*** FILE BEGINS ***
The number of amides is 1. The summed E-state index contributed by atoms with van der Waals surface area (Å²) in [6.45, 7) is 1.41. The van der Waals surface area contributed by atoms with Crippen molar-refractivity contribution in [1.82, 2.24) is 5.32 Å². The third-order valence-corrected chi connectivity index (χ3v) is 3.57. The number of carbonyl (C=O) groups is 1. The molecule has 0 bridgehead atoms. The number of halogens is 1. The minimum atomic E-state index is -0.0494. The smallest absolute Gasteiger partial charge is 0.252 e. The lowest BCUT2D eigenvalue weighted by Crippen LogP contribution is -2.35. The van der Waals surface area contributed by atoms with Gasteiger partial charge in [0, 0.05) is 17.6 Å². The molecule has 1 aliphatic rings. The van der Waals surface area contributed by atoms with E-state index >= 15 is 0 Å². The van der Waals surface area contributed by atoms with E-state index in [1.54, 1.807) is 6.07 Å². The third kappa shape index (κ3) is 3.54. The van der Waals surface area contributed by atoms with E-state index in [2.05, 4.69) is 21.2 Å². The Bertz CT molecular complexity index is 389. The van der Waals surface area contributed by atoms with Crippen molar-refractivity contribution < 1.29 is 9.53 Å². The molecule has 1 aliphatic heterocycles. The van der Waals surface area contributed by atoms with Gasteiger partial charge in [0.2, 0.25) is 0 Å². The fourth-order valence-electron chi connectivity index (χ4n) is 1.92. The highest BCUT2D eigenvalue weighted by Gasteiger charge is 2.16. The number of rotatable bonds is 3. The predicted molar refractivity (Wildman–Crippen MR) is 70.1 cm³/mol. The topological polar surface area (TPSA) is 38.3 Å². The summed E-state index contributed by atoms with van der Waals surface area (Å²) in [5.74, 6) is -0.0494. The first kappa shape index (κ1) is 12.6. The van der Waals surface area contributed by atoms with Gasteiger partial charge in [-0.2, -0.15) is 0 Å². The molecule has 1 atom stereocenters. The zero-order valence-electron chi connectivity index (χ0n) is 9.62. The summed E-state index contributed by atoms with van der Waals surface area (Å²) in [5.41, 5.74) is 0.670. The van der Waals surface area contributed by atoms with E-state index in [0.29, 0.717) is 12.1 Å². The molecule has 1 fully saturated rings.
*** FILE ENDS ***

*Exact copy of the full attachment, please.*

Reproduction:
The number of amides is 1. The summed E-state index contributed by atoms with van der Waals surface area (Å²) in [6.45, 7) is 1.41. The van der Waals surface area contributed by atoms with Crippen molar-refractivity contribution in [1.82, 2.24) is 5.32 Å². The third-order valence-corrected chi connectivity index (χ3v) is 3.57. The number of carbonyl (C=O) groups is 1. The molecule has 0 bridgehead atoms. The number of halogens is 1. The minimum atomic E-state index is -0.0494. The smallest absolute Gasteiger partial charge is 0.252 e. The lowest BCUT2D eigenvalue weighted by Crippen LogP contribution is -2.35. The van der Waals surface area contributed by atoms with Gasteiger partial charge in [0, 0.05) is 17.6 Å². The molecule has 1 aliphatic rings. The van der Waals surface area contributed by atoms with E-state index >= 15 is 0 Å². The van der Waals surface area contributed by atoms with E-state index in [1.54, 1.807) is 6.07 Å². The third kappa shape index (κ3) is 3.54. The van der Waals surface area contributed by atoms with E-state index in [2.05, 4.69) is 21.2 Å². The Bertz CT molecular complexity index is 389. The van der Waals surface area contributed by atoms with Crippen molar-refractivity contribution < 1.29 is 9.53 Å². The molecule has 1 aliphatic heterocycles. The van der Waals surface area contributed by atoms with Gasteiger partial charge in [0.2, 0.25) is 0 Å². The fourth-order valence-electron chi connectivity index (χ4n) is 1.92. The highest BCUT2D eigenvalue weighted by Gasteiger charge is 2.16. The number of rotatable bonds is 3. The predicted molar refractivity (Wildman–Crippen MR) is 70.1 cm³/mol. The topological polar surface area (TPSA) is 38.3 Å². The summed E-state index contributed by atoms with van der Waals surface area (Å²) in [5.74, 6) is -0.0494. The first kappa shape index (κ1) is 12.6. The van der Waals surface area contributed by atoms with Gasteiger partial charge in [-0.2, -0.15) is 0 Å². The molecule has 1 atom stereocenters. The zero-order valence-electron chi connectivity index (χ0n) is 9.62. The summed E-state index contributed by atoms with van der Waals surface area (Å²) in [5.41, 5.74) is 0.670. The van der Waals surface area contributed by atoms with E-state index in [0.29, 0.717) is 12.1 Å². The molecule has 1 fully saturated rings.